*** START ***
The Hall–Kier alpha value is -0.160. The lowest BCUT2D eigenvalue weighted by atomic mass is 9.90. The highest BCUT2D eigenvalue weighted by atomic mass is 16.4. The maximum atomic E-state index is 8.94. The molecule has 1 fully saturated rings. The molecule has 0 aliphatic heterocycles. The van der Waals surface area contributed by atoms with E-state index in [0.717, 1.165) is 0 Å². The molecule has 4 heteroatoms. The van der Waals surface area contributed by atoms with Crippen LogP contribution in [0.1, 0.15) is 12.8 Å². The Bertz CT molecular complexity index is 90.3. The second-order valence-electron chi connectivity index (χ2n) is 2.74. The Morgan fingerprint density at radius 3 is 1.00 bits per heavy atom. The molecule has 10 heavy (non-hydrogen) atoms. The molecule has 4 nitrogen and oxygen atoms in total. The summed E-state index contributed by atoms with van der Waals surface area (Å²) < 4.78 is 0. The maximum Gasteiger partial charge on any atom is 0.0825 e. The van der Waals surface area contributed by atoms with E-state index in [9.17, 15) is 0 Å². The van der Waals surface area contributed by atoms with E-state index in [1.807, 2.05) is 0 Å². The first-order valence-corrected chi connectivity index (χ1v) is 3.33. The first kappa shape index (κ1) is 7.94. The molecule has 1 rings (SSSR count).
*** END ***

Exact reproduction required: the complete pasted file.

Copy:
The Hall–Kier alpha value is -0.160. The lowest BCUT2D eigenvalue weighted by atomic mass is 9.90. The highest BCUT2D eigenvalue weighted by atomic mass is 16.4. The maximum atomic E-state index is 8.94. The molecule has 1 fully saturated rings. The molecule has 0 aliphatic heterocycles. The van der Waals surface area contributed by atoms with E-state index in [0.717, 1.165) is 0 Å². The molecule has 4 heteroatoms. The van der Waals surface area contributed by atoms with Crippen LogP contribution in [0.1, 0.15) is 12.8 Å². The Bertz CT molecular complexity index is 90.3. The second-order valence-electron chi connectivity index (χ2n) is 2.74. The Morgan fingerprint density at radius 3 is 1.00 bits per heavy atom. The molecule has 10 heavy (non-hydrogen) atoms. The molecule has 4 nitrogen and oxygen atoms in total. The summed E-state index contributed by atoms with van der Waals surface area (Å²) < 4.78 is 0. The maximum Gasteiger partial charge on any atom is 0.0825 e. The van der Waals surface area contributed by atoms with E-state index in [9.17, 15) is 0 Å². The van der Waals surface area contributed by atoms with E-state index in [1.807, 2.05) is 0 Å². The first-order valence-corrected chi connectivity index (χ1v) is 3.33. The first kappa shape index (κ1) is 7.94. The molecule has 1 rings (SSSR count).